Thus, the question presented in Anders was: What should happen when an indigent appellant has been provided with appointed counsel, and counsel determines, after a conscientious examination of the record and the legal authorities, that there are no non-frivolous issues to present on appeal? The answer provided by Anders is that counsel must raise issues from the record which "arguably" support the appeal; a copy of the brief and motion to withdraw are forwarded to the appellant who is given an opportunity to file a brief; and the appellate court then decides if the appeal is wholly frivolous and acts on counsel's motion to withdraw.
In Lofton v. Whitley, 905 F.2d 885 (5th Cir. 1990), a federal appeals court for the first time reviewed under Anders and its progeny the procedures followed by this court in reviewing "errors patent" cases. In Lofton, the defendant was convicted of second degree murder and sentenced to life imprisonment. Appellate counsel filed a two-page brief in this Court, requesting only a review for errors patent on the face of the record. Lofton's conviction and sentence were affirmed by this Court in a short opinion:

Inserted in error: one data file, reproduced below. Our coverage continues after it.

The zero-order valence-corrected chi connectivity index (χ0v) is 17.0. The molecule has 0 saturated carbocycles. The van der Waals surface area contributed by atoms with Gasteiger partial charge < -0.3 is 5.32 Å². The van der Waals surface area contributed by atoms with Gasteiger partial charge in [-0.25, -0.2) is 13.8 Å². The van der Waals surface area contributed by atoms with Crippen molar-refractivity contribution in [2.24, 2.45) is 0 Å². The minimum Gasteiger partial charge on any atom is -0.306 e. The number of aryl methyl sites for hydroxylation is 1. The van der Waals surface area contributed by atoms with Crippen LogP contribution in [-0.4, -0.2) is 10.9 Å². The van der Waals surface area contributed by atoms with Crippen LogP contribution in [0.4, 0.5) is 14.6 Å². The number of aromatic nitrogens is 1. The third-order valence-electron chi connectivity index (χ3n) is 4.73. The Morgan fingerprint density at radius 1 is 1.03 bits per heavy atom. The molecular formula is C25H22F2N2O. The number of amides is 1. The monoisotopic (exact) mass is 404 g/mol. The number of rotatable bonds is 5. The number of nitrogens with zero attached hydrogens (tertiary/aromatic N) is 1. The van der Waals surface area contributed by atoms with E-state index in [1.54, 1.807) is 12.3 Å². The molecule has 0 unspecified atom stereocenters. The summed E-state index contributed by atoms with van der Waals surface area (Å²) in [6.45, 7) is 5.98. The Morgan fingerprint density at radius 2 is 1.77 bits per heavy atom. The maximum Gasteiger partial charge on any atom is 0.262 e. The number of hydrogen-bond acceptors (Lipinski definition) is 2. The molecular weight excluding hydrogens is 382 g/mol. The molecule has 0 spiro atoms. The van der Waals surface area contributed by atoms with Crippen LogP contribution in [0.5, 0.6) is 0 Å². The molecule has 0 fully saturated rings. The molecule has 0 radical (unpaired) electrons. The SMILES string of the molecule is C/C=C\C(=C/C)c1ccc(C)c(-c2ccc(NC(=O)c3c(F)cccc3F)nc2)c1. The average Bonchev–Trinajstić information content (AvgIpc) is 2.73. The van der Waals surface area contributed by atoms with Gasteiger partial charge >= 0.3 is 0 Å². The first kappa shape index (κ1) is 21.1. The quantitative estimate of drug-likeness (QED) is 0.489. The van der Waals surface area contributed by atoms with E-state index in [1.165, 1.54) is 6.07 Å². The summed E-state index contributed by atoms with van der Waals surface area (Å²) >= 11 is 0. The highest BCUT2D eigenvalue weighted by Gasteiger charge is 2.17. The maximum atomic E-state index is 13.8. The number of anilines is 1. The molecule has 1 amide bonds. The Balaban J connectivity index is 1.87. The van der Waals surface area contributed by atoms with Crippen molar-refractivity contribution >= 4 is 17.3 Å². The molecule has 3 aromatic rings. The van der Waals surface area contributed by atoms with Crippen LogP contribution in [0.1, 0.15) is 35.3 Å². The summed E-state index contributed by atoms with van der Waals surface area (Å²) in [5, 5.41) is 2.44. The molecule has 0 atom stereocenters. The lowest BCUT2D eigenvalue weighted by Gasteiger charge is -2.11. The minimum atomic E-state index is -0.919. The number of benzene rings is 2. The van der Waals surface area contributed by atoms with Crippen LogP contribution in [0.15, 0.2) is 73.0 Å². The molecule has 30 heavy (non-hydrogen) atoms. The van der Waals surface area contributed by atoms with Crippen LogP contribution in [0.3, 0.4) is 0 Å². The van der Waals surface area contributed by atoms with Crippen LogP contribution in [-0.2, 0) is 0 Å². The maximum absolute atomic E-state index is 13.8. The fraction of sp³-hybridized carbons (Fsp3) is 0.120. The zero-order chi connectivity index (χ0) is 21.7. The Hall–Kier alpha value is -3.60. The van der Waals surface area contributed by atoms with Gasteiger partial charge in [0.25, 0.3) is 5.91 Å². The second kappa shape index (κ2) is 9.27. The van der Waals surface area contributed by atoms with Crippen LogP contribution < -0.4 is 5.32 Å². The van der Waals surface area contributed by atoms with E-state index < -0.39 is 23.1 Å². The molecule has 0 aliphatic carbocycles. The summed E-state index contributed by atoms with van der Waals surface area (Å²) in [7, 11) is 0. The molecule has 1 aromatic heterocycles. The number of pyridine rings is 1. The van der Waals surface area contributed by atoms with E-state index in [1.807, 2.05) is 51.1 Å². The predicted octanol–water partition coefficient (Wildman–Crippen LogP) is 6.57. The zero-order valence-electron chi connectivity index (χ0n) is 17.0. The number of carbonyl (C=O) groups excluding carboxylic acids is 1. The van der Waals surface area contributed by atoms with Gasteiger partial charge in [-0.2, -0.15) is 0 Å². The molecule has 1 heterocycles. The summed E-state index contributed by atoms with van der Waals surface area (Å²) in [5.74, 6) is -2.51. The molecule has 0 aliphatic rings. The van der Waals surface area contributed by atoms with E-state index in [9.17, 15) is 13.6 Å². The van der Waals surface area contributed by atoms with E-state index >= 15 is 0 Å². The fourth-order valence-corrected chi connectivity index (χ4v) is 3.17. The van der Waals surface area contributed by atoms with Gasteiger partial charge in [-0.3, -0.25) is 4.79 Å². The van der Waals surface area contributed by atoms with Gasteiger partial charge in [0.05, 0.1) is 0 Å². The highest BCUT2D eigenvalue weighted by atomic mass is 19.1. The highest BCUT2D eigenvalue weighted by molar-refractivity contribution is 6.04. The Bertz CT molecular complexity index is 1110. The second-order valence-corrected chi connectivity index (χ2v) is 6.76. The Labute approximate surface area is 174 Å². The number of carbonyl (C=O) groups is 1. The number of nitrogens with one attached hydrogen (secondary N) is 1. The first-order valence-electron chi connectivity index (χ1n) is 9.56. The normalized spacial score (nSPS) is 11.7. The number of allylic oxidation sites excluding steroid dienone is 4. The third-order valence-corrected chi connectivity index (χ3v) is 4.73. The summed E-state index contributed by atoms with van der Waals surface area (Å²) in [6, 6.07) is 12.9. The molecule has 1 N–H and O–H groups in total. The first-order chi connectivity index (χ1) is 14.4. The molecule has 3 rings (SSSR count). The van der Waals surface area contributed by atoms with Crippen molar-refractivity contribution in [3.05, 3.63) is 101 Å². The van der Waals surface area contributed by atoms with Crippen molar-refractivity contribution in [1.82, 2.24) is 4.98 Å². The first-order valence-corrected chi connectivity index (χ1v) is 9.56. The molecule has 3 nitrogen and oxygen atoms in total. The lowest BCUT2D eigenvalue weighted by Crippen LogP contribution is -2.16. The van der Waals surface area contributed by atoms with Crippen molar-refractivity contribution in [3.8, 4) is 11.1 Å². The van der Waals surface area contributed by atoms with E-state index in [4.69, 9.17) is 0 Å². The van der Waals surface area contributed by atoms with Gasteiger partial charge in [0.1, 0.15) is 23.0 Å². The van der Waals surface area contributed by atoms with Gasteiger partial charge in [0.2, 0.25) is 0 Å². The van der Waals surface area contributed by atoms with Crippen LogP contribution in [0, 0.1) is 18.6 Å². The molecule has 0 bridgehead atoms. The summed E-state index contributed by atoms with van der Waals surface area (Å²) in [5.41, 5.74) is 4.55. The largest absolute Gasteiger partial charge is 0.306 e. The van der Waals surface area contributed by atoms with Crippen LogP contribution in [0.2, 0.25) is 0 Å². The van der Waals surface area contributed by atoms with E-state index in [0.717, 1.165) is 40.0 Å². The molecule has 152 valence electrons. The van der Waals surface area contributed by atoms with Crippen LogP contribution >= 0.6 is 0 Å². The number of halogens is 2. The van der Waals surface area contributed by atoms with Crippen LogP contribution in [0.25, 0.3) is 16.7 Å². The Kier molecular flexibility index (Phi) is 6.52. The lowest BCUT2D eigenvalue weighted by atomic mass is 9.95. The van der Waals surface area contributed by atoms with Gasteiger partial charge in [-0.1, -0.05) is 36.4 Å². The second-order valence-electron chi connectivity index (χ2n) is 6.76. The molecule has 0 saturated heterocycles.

Defendant appeals his conviction and sentence of life imprisonment at hard labor without the benefit of parole, probation or suspension of sentence for second degree murder, LSA-R.S. 14:30.1. In his sole assignment of error, defendant requests this court to review the record for errors patent and to reverse his conviction and sentence. Having examined the documents in the record, we find no errors patent. Upon review of the 185 page transcript of the jury trial, in accordance with State v. Raymo, 419 So.2d 858 (La. 1982), we conclude there was sufficient evidence upon which a rational trier of fact could find the defendant guilty beyond a reasonable doubt.
Accordingly, the conviction and sentence are affirmed.
State v. Lofton, 442 So.2d 796 (La.App. 4th Cir. 1983). After exhausting State habeas corpus remedies, Lofton filed a pro se writ in federal district court alleging several claims including ineffectiveness of appellate counsel. The district court denied relief and Lofton appealed to the Court of Appeals, Fifth Circuit.